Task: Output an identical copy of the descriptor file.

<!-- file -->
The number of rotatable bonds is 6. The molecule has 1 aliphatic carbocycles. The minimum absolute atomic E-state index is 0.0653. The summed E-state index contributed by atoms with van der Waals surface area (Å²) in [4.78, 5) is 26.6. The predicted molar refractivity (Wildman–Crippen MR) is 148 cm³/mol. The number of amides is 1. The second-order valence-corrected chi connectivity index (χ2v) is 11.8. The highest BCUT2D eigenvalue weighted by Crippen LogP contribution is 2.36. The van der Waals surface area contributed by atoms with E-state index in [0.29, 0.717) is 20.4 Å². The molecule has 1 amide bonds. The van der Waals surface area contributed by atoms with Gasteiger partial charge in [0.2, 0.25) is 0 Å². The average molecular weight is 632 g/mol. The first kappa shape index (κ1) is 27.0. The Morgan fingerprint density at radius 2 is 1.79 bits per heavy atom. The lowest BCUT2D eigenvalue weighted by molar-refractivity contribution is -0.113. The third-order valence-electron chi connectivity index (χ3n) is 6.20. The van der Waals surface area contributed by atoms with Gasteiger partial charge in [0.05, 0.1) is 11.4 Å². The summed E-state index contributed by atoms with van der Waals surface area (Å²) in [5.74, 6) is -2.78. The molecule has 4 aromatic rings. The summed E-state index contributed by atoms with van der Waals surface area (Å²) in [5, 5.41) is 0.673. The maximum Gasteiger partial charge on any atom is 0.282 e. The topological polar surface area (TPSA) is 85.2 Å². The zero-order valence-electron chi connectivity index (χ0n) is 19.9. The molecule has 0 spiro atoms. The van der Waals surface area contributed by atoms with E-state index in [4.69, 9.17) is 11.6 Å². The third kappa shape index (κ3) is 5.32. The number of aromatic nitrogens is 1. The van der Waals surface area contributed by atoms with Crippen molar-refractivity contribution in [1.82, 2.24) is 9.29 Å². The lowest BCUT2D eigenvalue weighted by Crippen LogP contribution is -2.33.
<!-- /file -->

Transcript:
The number of rotatable bonds is 6. The molecule has 1 aliphatic carbocycles. The minimum absolute atomic E-state index is 0.0653. The summed E-state index contributed by atoms with van der Waals surface area (Å²) in [4.78, 5) is 26.6. The predicted molar refractivity (Wildman–Crippen MR) is 148 cm³/mol. The number of amides is 1. The second-order valence-corrected chi connectivity index (χ2v) is 11.8. The highest BCUT2D eigenvalue weighted by Crippen LogP contribution is 2.36. The van der Waals surface area contributed by atoms with E-state index in [0.29, 0.717) is 20.4 Å². The molecule has 1 amide bonds. The van der Waals surface area contributed by atoms with Gasteiger partial charge in [0.2, 0.25) is 0 Å². The average molecular weight is 632 g/mol. The first kappa shape index (κ1) is 27.0. The Morgan fingerprint density at radius 2 is 1.79 bits per heavy atom. The lowest BCUT2D eigenvalue weighted by molar-refractivity contribution is -0.113. The third-order valence-electron chi connectivity index (χ3n) is 6.20. The van der Waals surface area contributed by atoms with Gasteiger partial charge in [0.05, 0.1) is 11.4 Å². The summed E-state index contributed by atoms with van der Waals surface area (Å²) in [5.74, 6) is -2.78. The molecule has 4 aromatic rings. The summed E-state index contributed by atoms with van der Waals surface area (Å²) in [5, 5.41) is 0.673. The maximum Gasteiger partial charge on any atom is 0.282 e. The topological polar surface area (TPSA) is 85.2 Å². The zero-order valence-electron chi connectivity index (χ0n) is 19.9. The molecule has 0 spiro atoms. The van der Waals surface area contributed by atoms with E-state index in [4.69, 9.17) is 11.6 Å². The third kappa shape index (κ3) is 5.32. The number of aromatic nitrogens is 1. The van der Waals surface area contributed by atoms with Crippen molar-refractivity contribution in [1.82, 2.24) is 9.29 Å². The lowest BCUT2D eigenvalue weighted by Crippen LogP contribution is -2.33.